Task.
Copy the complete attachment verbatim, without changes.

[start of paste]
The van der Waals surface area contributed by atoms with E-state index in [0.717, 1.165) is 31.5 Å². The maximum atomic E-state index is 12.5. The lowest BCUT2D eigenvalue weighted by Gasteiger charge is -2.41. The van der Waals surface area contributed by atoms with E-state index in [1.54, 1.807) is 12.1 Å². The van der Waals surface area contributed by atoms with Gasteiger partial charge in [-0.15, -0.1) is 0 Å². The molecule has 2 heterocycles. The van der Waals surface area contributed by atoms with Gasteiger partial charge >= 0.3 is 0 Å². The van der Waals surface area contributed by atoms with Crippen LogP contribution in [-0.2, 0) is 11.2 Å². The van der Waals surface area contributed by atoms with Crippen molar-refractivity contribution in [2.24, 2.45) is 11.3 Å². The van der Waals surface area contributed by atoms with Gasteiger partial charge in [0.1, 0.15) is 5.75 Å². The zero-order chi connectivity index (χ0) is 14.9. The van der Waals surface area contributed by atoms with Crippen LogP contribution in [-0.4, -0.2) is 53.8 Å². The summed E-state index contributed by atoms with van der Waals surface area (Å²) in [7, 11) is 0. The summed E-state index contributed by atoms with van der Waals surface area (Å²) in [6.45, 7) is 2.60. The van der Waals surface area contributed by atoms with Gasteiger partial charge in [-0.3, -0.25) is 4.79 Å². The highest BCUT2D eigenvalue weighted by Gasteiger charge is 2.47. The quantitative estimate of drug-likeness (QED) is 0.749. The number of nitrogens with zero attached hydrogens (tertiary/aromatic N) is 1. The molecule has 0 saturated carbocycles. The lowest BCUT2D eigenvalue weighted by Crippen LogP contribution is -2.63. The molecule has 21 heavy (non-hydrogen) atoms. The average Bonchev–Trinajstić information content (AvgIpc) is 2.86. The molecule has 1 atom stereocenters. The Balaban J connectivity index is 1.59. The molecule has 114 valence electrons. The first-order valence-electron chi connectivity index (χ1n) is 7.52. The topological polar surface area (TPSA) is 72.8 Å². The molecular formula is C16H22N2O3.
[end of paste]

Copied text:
The van der Waals surface area contributed by atoms with E-state index in [0.717, 1.165) is 31.5 Å². The maximum atomic E-state index is 12.5. The lowest BCUT2D eigenvalue weighted by Gasteiger charge is -2.41. The van der Waals surface area contributed by atoms with E-state index in [1.54, 1.807) is 12.1 Å². The van der Waals surface area contributed by atoms with Gasteiger partial charge in [-0.15, -0.1) is 0 Å². The molecule has 2 heterocycles. The van der Waals surface area contributed by atoms with Gasteiger partial charge >= 0.3 is 0 Å². The van der Waals surface area contributed by atoms with Crippen LogP contribution in [-0.2, 0) is 11.2 Å². The van der Waals surface area contributed by atoms with Crippen molar-refractivity contribution in [2.24, 2.45) is 11.3 Å². The van der Waals surface area contributed by atoms with Gasteiger partial charge in [0.1, 0.15) is 5.75 Å². The zero-order chi connectivity index (χ0) is 14.9. The van der Waals surface area contributed by atoms with Crippen LogP contribution in [-0.4, -0.2) is 53.8 Å². The summed E-state index contributed by atoms with van der Waals surface area (Å²) in [7, 11) is 0. The summed E-state index contributed by atoms with van der Waals surface area (Å²) in [6.45, 7) is 2.60. The van der Waals surface area contributed by atoms with Gasteiger partial charge in [-0.3, -0.25) is 4.79 Å². The highest BCUT2D eigenvalue weighted by Gasteiger charge is 2.47. The quantitative estimate of drug-likeness (QED) is 0.749. The number of nitrogens with zero attached hydrogens (tertiary/aromatic N) is 1. The molecule has 0 saturated carbocycles. The lowest BCUT2D eigenvalue weighted by Crippen LogP contribution is -2.63. The molecule has 21 heavy (non-hydrogen) atoms. The average Bonchev–Trinajstić information content (AvgIpc) is 2.86. The molecule has 1 atom stereocenters. The Balaban J connectivity index is 1.59. The molecule has 114 valence electrons. The first-order valence-electron chi connectivity index (χ1n) is 7.52. The topological polar surface area (TPSA) is 72.8 Å². The molecular formula is C16H22N2O3.